In October, 2013, 22,000 pounds of meat were recalled for fear of possible listeria infection. Virginia was among the 27 states that had received the later recalled meat. Listeria bacteria can cause listeriosis, a very serious disease that can be fatal.
Listeria bacteria are usually contracted from improperly processed meat and unpasteurized dairy products. They are most dangerous to pregnant women and people with impaired immune systems such as the very young and very old. The Center for Disease Control (CDC) estimates that approximately 1600 listeria related illnesses and 260 deaths occur annually in the United States. In 2011, listeria-infected cantaloupe caused the worst outbreak of foodborne illness in U.S. history, killing 33 people.
Although listeria has received a lot of attention in recent years, listeria is not the most common cause of foodborne illness in Virginia. The Virginia Department of Health (VDH) reports the most common foodborne diseases are bacteria such as salmonellosis and campylobacteriosis and the virus norovirus.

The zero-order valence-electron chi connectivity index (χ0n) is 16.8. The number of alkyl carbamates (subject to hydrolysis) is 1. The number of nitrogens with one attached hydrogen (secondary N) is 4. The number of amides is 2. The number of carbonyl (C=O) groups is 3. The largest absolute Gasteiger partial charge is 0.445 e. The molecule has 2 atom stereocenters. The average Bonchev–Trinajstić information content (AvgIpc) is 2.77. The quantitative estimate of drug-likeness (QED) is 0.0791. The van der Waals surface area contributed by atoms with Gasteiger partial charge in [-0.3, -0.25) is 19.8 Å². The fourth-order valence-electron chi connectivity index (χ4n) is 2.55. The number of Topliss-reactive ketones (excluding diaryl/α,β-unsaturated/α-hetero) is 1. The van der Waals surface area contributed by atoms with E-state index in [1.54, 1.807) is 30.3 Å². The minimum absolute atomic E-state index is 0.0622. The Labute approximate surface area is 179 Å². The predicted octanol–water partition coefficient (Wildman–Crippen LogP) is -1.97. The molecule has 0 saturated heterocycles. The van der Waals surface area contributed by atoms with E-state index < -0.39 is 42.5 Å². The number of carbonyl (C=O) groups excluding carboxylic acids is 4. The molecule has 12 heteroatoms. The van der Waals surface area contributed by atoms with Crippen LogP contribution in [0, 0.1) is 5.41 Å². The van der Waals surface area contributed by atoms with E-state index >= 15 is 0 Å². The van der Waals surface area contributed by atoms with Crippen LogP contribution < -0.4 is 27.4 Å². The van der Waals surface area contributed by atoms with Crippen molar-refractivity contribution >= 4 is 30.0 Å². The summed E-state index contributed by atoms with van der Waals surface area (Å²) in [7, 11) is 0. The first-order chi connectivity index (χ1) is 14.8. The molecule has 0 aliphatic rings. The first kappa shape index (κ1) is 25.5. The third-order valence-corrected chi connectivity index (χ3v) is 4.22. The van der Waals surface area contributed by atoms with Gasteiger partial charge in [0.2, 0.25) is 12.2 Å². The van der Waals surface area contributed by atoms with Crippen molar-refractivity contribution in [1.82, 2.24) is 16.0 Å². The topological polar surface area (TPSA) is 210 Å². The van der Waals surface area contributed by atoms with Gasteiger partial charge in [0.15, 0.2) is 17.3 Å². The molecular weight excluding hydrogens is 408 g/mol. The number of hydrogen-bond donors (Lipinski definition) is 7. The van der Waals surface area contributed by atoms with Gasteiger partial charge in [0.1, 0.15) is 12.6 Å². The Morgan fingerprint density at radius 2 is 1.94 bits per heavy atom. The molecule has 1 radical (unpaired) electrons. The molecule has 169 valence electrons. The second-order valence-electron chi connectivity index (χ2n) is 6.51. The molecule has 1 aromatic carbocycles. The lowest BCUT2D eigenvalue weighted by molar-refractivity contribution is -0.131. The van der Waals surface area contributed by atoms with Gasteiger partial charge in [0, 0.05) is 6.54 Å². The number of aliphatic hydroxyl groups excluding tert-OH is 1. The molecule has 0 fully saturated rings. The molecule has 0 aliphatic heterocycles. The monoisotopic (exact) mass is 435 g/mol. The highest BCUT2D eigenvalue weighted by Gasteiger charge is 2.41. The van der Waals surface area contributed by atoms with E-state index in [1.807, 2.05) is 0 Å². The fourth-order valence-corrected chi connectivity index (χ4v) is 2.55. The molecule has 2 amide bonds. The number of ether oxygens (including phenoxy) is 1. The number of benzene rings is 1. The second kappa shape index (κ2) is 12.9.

In Virginia the sellers of food, including restaurants, are responsible for illness caused by the food they sell. Food has an implied warranty of fitness to be eaten, which means selling food that causes illness can be negligence on the part of the seller.
Your first step should be to contact your doctor or other reliable medical professional if your illness lasts longer than 24 hours or you are unable to keep down liquids. You should report all foodborne illness to the VDH. Your doctor, the VDH and your lawyer if you later become involved in a lawsuit would like to know the following:
If you suspect you have contracted your foodborne illness through negligence on the part of the food manufacturer, distributor or the restaurant where you ate the food, contact a lawyer as soon as possible. The attorneys at Forbes & Broadwell offer free consultations for the victims of personal injury including foodborne illness.